Starting a home-based food business requires understanding a number of legal issues, many of which depend on the state where you live. For example, you must know which foods you are allowed to prepare in your home kitchen, choose a business structure, apply for required licenses and permits, learn about food safety, and obtain insurance. If your state allows you to hire employees to help with a home-based food business, you’ll need to know the rules about that, too.
This article will get you started. To learn more about running a home-based business, see Your Home Business.
More than thirty states have passed laws allowing aspiring food-business owners to make products for sale in their home kitchens. These laws are commonly called cottage food laws, though some states may use other names, such as New York’s “home food processors exemption.”
Unfortunately, if your state does not have a cottage food law or similar provisions, you are not permitted to have a home-based food business. Instead, you must obtain space in a commercial kitchen and become licensed as a commercial food manufacturer.
In states with cottage food laws, allowed foods are limited to those that are considered “non-potentially hazardous” -- usually that means products that can be safely kept at room temperature. Such items often include:
State lists of allowed foods vary -- for instance, many states allow you to make pickles in your home kitchen while others do not. Some states say chocolate candy is okay, while others rule it out.
To find out whether your state has a cottage food law and, if so, what you are allowed to make, follow the link at the end of this article.
Many home-based food businesses are very small; many states place limits on how much the business may earn each year. If your business is tiny, running it as a sole proprietorship may be the only economically viable option at first. Keep in mind, however, that as a sole proprietor, you will be personally responsible for every aspect of the business – from paying taxes to covering the risks of a lawsuit if your food products cause illness or injury to a customer. If you must operate as a sole proprietor, you should purchase liability insurance to protect your personal assets (see below).
If you can afford it, consider adopting a business structure that protects you from personal liability, such as a limited liability company or corporation. Even if you do all you can to comply with safety standards, any food business carries with it the chance that someone could be sickened or otherwise harmed by a product. Forming a corporation or LLC ensures that your food business, not you personally, would be responsible for any damage.
For more information, see Choose Your Business Structure.
Licensing requirements for home-based food businesses vary widely from state to state. In some states, you will need to obtain a permit from the state or local health department and get a local business license as well. In others, health departments have no authority to regulate your business, but you must carefully follow the letter of the state’s cottage food law.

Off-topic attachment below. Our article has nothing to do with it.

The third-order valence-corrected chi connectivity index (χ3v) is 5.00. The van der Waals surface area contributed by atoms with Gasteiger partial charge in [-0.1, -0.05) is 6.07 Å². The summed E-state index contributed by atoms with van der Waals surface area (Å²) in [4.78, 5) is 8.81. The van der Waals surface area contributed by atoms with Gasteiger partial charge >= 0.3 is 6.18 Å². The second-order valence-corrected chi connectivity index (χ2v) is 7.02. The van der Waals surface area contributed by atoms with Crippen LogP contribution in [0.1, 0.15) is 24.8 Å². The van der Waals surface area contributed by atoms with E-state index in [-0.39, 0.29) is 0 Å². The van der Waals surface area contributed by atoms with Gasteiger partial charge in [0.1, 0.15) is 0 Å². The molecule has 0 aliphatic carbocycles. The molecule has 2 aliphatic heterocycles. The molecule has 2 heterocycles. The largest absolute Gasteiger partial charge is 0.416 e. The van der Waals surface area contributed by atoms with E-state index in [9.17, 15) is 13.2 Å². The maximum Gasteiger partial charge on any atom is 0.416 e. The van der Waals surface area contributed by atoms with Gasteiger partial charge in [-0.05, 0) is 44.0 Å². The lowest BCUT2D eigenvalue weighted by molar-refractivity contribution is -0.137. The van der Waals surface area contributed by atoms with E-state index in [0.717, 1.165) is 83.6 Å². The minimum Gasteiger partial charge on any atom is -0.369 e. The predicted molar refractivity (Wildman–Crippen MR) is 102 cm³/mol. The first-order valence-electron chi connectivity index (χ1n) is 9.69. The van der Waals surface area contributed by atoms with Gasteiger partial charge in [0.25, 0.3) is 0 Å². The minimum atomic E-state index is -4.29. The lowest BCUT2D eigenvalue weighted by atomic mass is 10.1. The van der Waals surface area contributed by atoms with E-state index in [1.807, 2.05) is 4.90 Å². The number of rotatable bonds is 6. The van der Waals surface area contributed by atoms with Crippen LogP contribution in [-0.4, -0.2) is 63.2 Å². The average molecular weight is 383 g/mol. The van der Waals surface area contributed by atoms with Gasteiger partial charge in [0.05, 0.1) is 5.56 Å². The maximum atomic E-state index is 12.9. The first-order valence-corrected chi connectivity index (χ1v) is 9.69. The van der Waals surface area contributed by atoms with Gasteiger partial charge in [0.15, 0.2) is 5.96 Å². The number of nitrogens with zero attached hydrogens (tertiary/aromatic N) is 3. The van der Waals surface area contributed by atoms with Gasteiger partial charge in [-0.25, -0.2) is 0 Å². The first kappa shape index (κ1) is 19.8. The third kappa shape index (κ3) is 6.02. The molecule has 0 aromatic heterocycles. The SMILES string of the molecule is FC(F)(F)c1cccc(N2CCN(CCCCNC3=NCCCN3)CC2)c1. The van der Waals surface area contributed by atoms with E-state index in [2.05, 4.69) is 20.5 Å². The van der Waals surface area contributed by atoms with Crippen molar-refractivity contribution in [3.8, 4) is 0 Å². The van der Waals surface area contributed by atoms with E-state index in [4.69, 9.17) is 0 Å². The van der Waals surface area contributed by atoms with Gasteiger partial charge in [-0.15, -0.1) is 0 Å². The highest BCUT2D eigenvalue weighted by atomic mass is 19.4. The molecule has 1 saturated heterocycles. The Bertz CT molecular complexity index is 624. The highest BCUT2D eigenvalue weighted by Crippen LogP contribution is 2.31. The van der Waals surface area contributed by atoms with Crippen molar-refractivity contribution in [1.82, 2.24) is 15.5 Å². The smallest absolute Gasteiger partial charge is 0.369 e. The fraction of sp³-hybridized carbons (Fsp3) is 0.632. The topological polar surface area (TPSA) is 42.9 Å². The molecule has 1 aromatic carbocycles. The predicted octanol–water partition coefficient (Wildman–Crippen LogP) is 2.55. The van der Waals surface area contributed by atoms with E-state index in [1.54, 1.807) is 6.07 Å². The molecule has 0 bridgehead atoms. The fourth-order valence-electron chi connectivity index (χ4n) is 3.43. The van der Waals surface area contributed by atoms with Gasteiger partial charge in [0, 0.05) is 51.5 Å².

In addition to listing the foods you may and may not produce, your state’s cottage food law may regulate matters such as:
To find the rules in your state, follow the link at the end of this article.
In many states, you must take a class on basic food safety and handling before starting a home-based food business. Wherever you live, you must follow the state’s rules about keeping your home kitchen clean and safe, from maintaining equipment and utensils in good working condition, using proper techniques for sanitation and hand washing, and keeping kids and pets out of the kitchen while you are working. You must also follow all state rules for properly packaging and labeling your products.
There are unique risks associated with food businesses, from food-borne illnesses to foreign objects like glass or plastic in food. These are added to typical business hazards such as fire, theft, or an employee who slips and falls on the job. Don’t assume that your homeowners or renters insurance policy will cover your home business operations; it probably won’t. You must carefully evaluate your existing policies and then contact a qualified insurance agent to purchase the additional insurance you’ll need.
To find a good insurance agent, ask other food-business owners for recommendations. Look for an agent who has experience writing policies for food businesses and try to make sure all major risks are covered. General commercial liability insurance should cover everything from an employee who is burned by boiling water to a customer who gets sick from eating your food.
If you use a car or truck for deliveries or other business travel, be sure it is also properly insured.
Some states allow you to hire one or more employees to help you with your home-based food business. If you are allowed to hire an employee and you decide to do so, you should learn about basic employment law issues such as hiring rules, how to avoid discrimination, and how to handle money matters like taxes and workers compensation.
For more information, see Nolo’s Human Resources Law Center.
To find out whether your state has a cottage food law and to learn more about it, visit the Cottage Food Law website.
To learn more about starting a business, see How to Choose What Business to Start.